The Recipe

8 pounds Bohemian Pilsner Malt
2 pounds CaraMunich I Malt
1 pound Dingemans Cara 45 Malt
8 ounces Melanoidin Malt
8 ounces Cara-Pils (Dextrine) Malt
4 ounces Chocolate Malt
2 pounds D-180 Candi Syrup
0.25 ounces German Northern Brewer hops pellets at 10.1% AA
0.85 ounces Styrian Goldings hops pellets at 6.2% AA
0.7 ounces Hallertau Mittelfrueh hops pellets at 4.0% AA
0.5 ounces Hallertau Mittelfrueh hops pellets at 4.0% AA
0.5 tsp Yeast Nutrient
1 tsp. Irish Moss
1 packet Omega Labs Belgian Ale Yeast A
1 Tbsp. pH 5.2 Stabilizer

Batch Size: 5.60 gallons
Boil Volume; 6 gallons (before addition of candi syrup)



Mashing

Heated 6 gallons of water in The Grainfather to 154F with a Campden Tablet to remove any chlorine and chloramine from the water.

In a separate vessel, heated two gallons of sparge water (only one of which I planned to use).

Crushed the grains and stirred them into the mash water, put on the mesh lid, dropped in the pH 5.2 stabilizer, put on the recirculating arm, and turned on the pump.

Mashed at 154F for two hours (120 minutes).

Heated to mash-out temp of 168F for 10 minutes.

Sparged with one gallon of water at 168F.

While sparging, turned The Grainfather's thermostat up to 200F so that it would heat toward a boil while I sparged the grain.

Checked the kettle volume, which was 6 gallons.

Stirred the wort vigorously and checked the pre-boil gravity, which was 1.055 SG or 13.5 Brix.

The Boil

At the completion of sparge, I set The Grainfather's controls to boil.

A 60-minute boil began, with the following schedule:
  • 60 minutes: Added the German Northern Brewer and Styrian Goldings hops pellets in a bag attached to a hop spider.
  • While waiting on the next addition, cleaned and sanitized my fermenter. Also cleaned up other brewing implements I wouldn't be using again.
  • 20 minutes: Added 0.7 ounce Hallertau pellets to the hop spider
  • 15 minutes: Added yeast nutrient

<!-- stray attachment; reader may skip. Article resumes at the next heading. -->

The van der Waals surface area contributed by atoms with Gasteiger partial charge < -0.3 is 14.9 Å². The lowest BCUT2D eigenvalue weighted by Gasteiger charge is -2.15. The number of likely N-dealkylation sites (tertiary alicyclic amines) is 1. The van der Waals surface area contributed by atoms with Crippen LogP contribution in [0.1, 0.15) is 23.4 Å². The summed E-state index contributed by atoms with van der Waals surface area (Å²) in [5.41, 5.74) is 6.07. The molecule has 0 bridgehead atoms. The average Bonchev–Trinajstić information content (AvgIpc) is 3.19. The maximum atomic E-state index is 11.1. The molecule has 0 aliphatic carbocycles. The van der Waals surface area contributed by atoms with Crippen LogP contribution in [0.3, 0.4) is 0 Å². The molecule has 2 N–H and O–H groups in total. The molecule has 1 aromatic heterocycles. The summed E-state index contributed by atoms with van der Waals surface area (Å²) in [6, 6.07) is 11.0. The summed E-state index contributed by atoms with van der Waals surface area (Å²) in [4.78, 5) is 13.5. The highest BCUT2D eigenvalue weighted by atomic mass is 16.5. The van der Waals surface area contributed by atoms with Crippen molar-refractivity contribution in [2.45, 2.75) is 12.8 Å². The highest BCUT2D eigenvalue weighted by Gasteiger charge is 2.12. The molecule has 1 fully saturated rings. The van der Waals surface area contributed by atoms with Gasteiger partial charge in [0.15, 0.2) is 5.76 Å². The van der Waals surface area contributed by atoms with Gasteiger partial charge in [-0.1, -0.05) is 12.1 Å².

• 10 minutes: Added Irish Moss and whirlpooled a bit
  • 7 minutes: Began recirculating boiling wort through wort chiller to sterilize it
  • 5 minutes: Added 0.5 ounces of Hallertau pellets to the hop spider
  • 0 minutes: Turned off the pump and heating element, removed the hop spider after it drained. Whirlpooled a bit more.
Turned on the cold water supply to the wort chiller and pumped wort into the sanitized fermenter.

Fermentation Schedule

Since the wort exited the wort chiller at 83.5F which was too hot for the yeast, I used my fermentation control system to drop the temperature to 70F.

At 70F, I pitched the yeast and sealed the fermenter. 

I've learned that if I want a good yeast flavor profile from a Belgian yeast, it's generally good to just let the yeast ferment at its own temperature. For that reason, I didn't use any temperature control on the fermenter. I left it in my 65-68F basement and let the yeast do its thing.

The beer was allowed to ferment for four weeks before bottling.

Bottling

I bottled the beer with 5.4 ounces of corn sugar and rehydrated champagne yeast to ensure carbonation. The bottles spent a week in an insulated temperature-controlled environment at 76F before chilling and serving. Additional time was spent at the basement's ambient temperature of 65-68F.

Tasting Notes

At left you see a finished bottle, labeled and poured into a tulip-shaped glass. As you can see, the beer pours a deep dark brown. There are some reddish notes if you hold it up to a bright light.

The head is a nice light brown. It starts somewhat coarse like a cola head, then quickly turns creamy and frothy. It lasts maybe 30-60 seconds.

The aroma is a nice mix of dark fruit, leaning toward prune, with caramel and toffee notes. A hint of dark roasted grain and noble hops is in the background.

The flavor may make it one of the best things I've ever brewed. Dark fruit from the candi syrup is present but not dominant. Caramel, coffee, and chocolate appear in the middle. The finish is a coffee and hops bitterness that lingers.